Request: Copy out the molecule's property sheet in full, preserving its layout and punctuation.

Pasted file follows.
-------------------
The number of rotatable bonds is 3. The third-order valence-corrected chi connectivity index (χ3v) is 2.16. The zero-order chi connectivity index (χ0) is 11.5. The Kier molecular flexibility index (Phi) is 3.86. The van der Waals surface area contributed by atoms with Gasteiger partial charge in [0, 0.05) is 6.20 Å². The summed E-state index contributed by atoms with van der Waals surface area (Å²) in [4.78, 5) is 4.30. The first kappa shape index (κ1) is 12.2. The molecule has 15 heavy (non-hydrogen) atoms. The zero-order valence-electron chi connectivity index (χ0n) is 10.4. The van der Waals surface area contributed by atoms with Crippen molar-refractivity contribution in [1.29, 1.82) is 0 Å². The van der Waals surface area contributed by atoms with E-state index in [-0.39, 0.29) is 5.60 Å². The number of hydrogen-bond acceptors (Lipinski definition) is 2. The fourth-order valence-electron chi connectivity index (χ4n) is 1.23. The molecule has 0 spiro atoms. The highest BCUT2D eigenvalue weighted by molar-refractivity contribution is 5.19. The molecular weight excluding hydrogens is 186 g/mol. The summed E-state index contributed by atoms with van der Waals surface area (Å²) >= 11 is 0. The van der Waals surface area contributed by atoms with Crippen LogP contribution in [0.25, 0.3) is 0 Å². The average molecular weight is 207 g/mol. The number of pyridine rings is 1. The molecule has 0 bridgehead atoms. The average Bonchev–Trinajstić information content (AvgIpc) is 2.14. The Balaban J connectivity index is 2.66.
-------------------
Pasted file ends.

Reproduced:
The number of rotatable bonds is 3. The third-order valence-corrected chi connectivity index (χ3v) is 2.16. The zero-order chi connectivity index (χ0) is 11.5. The Kier molecular flexibility index (Phi) is 3.86. The van der Waals surface area contributed by atoms with Gasteiger partial charge in [0, 0.05) is 6.20 Å². The summed E-state index contributed by atoms with van der Waals surface area (Å²) in [4.78, 5) is 4.30. The first kappa shape index (κ1) is 12.2. The molecule has 15 heavy (non-hydrogen) atoms. The zero-order valence-electron chi connectivity index (χ0n) is 10.4. The van der Waals surface area contributed by atoms with Crippen molar-refractivity contribution in [1.29, 1.82) is 0 Å². The van der Waals surface area contributed by atoms with E-state index in [-0.39, 0.29) is 5.60 Å². The number of hydrogen-bond acceptors (Lipinski definition) is 2. The fourth-order valence-electron chi connectivity index (χ4n) is 1.23. The molecule has 0 spiro atoms. The highest BCUT2D eigenvalue weighted by molar-refractivity contribution is 5.19. The molecular weight excluding hydrogens is 186 g/mol. The summed E-state index contributed by atoms with van der Waals surface area (Å²) >= 11 is 0. The van der Waals surface area contributed by atoms with Crippen LogP contribution in [0.25, 0.3) is 0 Å². The average molecular weight is 207 g/mol. The number of pyridine rings is 1. The molecule has 0 bridgehead atoms. The average Bonchev–Trinajstić information content (AvgIpc) is 2.14. The Balaban J connectivity index is 2.66.